The church has sometimes interpreted this passage as authorization to decide who should be forgiven and under what circumstances, and what penance should be imposed.  But I don’t think that is what Jesus meant at all.  God offers forgiveness to all.  Our job is to make that offer of forgiveness known far and wide, and to live as people who have been forgiven.  We do that by forgiving others, generously and consistently.

Jesus’ statement expresses the reality that extending forgiveness heals the wounds caused by sin—the harm done to the victim and the harm experienced by the wrongdoer.  Failure to forgive, on the other hand, leaves both parties wounded and bleeding.

Refusal to forgive is perhaps is the ultimate locked door, keeping us stuck in our hurt and anger and fear.  In forgiving, we are liberated.

There was an extraordinary example of forgiveness this week—perhaps you saw the interview on CNN with three of the children of Robert Godwin, who was killed on Easter Sunday for no reason, by a man named Steve Stephens who just snapped and shot him and posted a video of it on Facebook.

The very next day, Anderson Cooper interviewed three of his adult children, and asked what they would say to the man who killed their father.  One of the daughters, Debbie Godwin, said:

“I believe that God would give me the grace to even embrace this man.  And hug him.  . . . It’s just the way my heart is; it’s the right thing to do.  And so, I just would want him to know that even in his worst state, he’s loved, you know, by God, that God loves him, even in the bad stuff that he did to my dad.  That he’s still loved.  And that he has some worth while, even though he’s gonna have to go through many things to get better, there’s worth in him.  And as long as there’s life in him, there is hope for him too.  I do believe that.”

Another daughter, Tonya Godwin, said, “The thing that I would take away the most from my father is he taught us about God, how to fear God.  How to love God.  And how to forgive.  Each one of us forgives the killer. . . We want to wrap our arms around him.”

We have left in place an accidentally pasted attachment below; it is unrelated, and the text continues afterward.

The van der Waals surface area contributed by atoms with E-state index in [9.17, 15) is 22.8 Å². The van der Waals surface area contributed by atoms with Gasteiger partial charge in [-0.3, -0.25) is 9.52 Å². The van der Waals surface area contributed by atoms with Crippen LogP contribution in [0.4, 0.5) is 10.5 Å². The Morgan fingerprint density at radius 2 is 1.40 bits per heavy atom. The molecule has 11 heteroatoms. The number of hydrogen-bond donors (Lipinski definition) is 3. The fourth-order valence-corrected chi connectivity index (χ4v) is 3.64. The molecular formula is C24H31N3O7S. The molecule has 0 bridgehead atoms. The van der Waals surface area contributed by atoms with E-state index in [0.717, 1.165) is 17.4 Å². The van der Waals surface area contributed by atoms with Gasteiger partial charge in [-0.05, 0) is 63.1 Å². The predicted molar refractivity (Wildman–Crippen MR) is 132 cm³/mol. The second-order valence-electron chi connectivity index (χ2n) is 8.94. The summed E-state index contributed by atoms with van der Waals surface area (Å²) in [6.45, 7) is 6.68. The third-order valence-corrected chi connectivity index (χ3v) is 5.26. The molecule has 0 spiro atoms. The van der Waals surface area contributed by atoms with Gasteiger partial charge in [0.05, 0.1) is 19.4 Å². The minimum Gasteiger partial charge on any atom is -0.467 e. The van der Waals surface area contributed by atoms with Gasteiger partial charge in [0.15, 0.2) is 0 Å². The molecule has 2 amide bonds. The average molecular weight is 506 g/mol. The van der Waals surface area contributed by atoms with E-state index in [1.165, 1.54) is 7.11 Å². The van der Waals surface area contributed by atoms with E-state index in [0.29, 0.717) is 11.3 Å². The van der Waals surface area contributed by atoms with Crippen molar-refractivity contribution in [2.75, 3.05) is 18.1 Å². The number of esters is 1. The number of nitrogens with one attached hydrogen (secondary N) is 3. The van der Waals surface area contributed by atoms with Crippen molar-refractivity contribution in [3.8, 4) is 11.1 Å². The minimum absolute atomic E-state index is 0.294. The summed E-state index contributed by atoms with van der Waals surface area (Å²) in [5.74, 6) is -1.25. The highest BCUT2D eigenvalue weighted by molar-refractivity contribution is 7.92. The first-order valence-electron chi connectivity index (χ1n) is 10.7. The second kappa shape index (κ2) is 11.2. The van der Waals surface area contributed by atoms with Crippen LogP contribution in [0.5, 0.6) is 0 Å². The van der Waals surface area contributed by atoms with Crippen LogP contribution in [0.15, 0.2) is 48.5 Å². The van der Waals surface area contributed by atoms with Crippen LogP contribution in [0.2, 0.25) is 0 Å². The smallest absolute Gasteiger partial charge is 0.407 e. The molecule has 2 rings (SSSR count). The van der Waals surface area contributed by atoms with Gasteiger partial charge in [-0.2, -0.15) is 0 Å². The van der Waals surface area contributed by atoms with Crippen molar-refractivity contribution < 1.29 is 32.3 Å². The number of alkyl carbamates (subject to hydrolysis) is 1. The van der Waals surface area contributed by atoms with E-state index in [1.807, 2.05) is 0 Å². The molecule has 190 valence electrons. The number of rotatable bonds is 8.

Debbie:  “We absolutely do.  I honestly can say right now that I hold no animosity in my heart against this man.  Because I know that he’s a sick individual.  I know that because of his sickness, whatever evil overtook him that caused him to do this to my dad, it’s not him.  It wouldn’t be something he would typically do, and I promise you, I could not do that, if I did not know God.  If I didn’t know Him as my God and my savior, I could not forgive that man.  And I feel no animosity against him at all.  Actually, I feel sadness for him.  I do.

Tonya:  We’ve lost our dad, but this mother lost her son.  . . . It’s just what our parents taught.  It’s not just that they taught us, they did it.  They lived it.  My dad would be really proud of us, and he would want this from us, and he would say, ‘Tonya, forgive him, because they know not what they do.”

This extraordinary witness shows us what it means to have faith, to trust in the risen Lord.  They have opened the locked doors of their hearts, and received the peace that Jesus offers, the spirit of God that enables them to live without hatred, or anger or fear.  In turn, they offered to release the man who killed their father, who is held captive by his own darkness.

Friends, we have been offered the key to life and freedom.  We have been given the peace that passes understanding—the assurance that God’s love will prevail over sin and evil and death.  God has breathed the Holy Spirit into each one of us—empowering us to live without fear, breaking through every locked door that holds us back.  May we bear witness to the good news by forgiving others, and releasing them from the powers that hold them captive.

[1] Feasting on the Word, Year A, vol. 2, p. 398 (D. Cameron Murchison).